Industrial vs mechanical engineering for industrial design

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Mechanical engineering is more related to industrial design/product design than industrial engineering. I got confused and learned the hard way (rebuked on the internet! it’s the end of the world!!!)

However you might be interested in human factors/ergonomics, which seems to be more related to industrial engineering/psychology/anthropology rather than mechanical engineering. You won’t be in charge of making designs from scratch but rather helping improve designs that other people come up with.

I asked a question similar to yours recently at MetaFilter

More info about Human Factors/Ergonomics at (also, Google is your friend):
http://www.hfes.org/web/Default.aspx

Thanks NeoLeo, I know the differences between the engineering fields and ID, I just want to know which path to go to get where I want to be while graduating from UF.

Do the ME thing. I always thought of IE as a business degree on steroids. Both could be extremely useful in product development. If I wanted to be more on the front-end developmental and creative side of things, I would do ME.

if you cant build, you shouldnt design…because then its just art…eot

it all depends, with no portfolio it will be almost impossible to do any ID upon graduation. You could work as a ME in a consultancy and eventually do more and more ID…in time.

Packaging with a graphics minor could at least get you into the feild, (get lots of ID advice and do an internship for a year)

it’d certainly take less effort to get into more general ID than ME.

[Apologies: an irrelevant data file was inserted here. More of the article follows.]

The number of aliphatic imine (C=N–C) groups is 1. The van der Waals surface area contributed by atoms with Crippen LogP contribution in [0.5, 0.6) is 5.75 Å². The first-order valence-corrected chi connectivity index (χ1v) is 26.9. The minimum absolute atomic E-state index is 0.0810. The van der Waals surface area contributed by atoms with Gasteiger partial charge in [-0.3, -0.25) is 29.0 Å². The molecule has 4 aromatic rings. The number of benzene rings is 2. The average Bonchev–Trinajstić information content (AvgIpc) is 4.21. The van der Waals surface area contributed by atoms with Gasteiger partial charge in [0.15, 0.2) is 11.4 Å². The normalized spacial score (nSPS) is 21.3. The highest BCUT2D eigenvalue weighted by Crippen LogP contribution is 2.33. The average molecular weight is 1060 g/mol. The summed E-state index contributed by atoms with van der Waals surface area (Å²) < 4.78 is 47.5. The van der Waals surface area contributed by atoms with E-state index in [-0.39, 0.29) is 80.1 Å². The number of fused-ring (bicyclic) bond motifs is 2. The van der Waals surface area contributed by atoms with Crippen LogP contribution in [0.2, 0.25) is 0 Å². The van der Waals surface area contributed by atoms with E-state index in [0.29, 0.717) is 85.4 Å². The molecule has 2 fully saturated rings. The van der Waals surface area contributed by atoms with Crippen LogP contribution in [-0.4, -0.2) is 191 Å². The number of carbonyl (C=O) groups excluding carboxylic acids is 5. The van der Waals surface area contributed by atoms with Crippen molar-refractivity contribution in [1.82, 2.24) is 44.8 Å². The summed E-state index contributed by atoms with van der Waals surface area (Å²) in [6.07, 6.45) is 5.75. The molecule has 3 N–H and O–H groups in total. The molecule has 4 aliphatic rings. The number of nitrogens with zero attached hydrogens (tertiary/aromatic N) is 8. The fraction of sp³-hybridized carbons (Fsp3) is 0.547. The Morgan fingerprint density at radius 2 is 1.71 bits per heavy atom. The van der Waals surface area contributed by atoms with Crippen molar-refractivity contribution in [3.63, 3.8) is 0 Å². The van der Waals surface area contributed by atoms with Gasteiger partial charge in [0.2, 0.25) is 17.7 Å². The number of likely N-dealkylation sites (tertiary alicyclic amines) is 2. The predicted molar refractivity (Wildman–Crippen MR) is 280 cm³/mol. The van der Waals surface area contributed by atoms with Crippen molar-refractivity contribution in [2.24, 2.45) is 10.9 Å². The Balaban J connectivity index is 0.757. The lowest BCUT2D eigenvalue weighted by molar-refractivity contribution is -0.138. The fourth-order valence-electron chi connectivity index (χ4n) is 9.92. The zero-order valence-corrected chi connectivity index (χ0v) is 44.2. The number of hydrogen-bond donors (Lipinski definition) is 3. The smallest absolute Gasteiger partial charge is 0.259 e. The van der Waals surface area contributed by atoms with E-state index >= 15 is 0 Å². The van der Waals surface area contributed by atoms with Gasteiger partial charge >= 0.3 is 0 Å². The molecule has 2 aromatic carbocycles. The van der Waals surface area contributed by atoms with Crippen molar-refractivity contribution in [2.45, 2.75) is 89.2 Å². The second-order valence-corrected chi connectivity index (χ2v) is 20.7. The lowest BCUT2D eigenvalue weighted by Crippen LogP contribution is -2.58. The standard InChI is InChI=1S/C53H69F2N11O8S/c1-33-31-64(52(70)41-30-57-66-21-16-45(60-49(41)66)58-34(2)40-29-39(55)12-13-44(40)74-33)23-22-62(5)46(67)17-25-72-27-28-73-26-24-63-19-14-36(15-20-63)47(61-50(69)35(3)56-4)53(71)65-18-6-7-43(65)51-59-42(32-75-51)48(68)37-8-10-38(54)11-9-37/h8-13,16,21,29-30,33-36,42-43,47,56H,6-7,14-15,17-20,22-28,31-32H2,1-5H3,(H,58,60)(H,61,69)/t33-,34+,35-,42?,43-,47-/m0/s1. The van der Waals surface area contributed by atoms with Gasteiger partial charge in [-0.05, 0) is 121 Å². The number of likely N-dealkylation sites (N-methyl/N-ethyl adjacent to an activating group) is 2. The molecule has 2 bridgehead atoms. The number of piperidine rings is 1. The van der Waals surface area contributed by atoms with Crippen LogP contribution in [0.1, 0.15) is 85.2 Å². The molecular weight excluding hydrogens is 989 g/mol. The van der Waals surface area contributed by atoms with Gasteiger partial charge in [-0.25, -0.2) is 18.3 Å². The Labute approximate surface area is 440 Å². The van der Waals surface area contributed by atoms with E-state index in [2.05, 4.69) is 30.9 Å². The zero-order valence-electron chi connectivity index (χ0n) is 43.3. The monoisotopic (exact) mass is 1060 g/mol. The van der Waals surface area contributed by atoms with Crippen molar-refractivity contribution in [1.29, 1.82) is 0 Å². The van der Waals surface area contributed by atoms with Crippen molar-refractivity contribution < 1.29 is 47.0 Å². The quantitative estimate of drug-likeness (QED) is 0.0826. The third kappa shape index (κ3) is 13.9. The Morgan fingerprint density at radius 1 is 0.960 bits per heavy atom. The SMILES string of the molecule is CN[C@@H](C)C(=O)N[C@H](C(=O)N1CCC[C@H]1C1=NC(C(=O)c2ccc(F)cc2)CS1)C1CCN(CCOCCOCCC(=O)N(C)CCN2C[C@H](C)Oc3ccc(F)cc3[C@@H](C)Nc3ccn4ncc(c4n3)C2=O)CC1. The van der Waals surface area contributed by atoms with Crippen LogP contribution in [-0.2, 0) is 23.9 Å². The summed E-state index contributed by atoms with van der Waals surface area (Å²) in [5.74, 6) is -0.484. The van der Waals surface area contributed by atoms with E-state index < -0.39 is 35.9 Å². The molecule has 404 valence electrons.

do NOT waste your time studying something you don’t like. Life is too short, and school is too expensive.

I realize its hard to see that from the perspective you’re in right now, but take it from someone who did exactly what I’m telling you not to do. I don’t have many regrets but getting a degree in something I didn’t love is one of them.

If you want to do ID for anyone but yourself, you need an ID degree.

Right now you have the luxury of time and freedom- use it to study something you are passionate about.

thanks for the descriptor! its perfect. i’ve been trying to figure out for 20 some years how best to explain my IE degree ;p

try to schedule tours of SCAD (Savanna GA.) and GA Tech’s ID program (Atlanta) to get a feel for the difference in a more bona fide approach.

Not that you have to go to either, but you may find that it’s worth giving up the Fla. financial aid to get into a real ID school.

Well what do you guys think about getting an engineering degree at UF and then going for my MFA at a school like Georgia tech where they offer a 3 year mba in ID? That to me sounds a little more of like where I want to go as far as career choices, since I want to be higher up in the chain.

so much for design…

It isn’t an MBA, its an MID. There really isn’t any business aspect to the degree. The master’s at Georgia Tech is for people who would like to be more applied to the research of product design.

The only way you are going to get “higher up in the chain” is by working your butt off and proving to people what you can do.

argg…idk why i wrote mba, I think it was because my business buddy kept talking about it. ne ways Im guessing georgia techs program is less design and more research oriented. Does any one know of any other schools that allow you to get a masters in ID without having a ba in ID?

there are tons of grad schools that will take you, not all are worth it though.

PRATT specializes in teaching ID to non bachelors (to mixed reviews) IIT is the other one, engineering and research intensive. Stanford dSchool too.

I know someone who changed careers in a research heavy grad program and really struggles with the basics and hasen’t gotten anything into production in his 2 years out…

I don’t know what to tell you, finishing up a hybrid degree then going to grad school is a long road.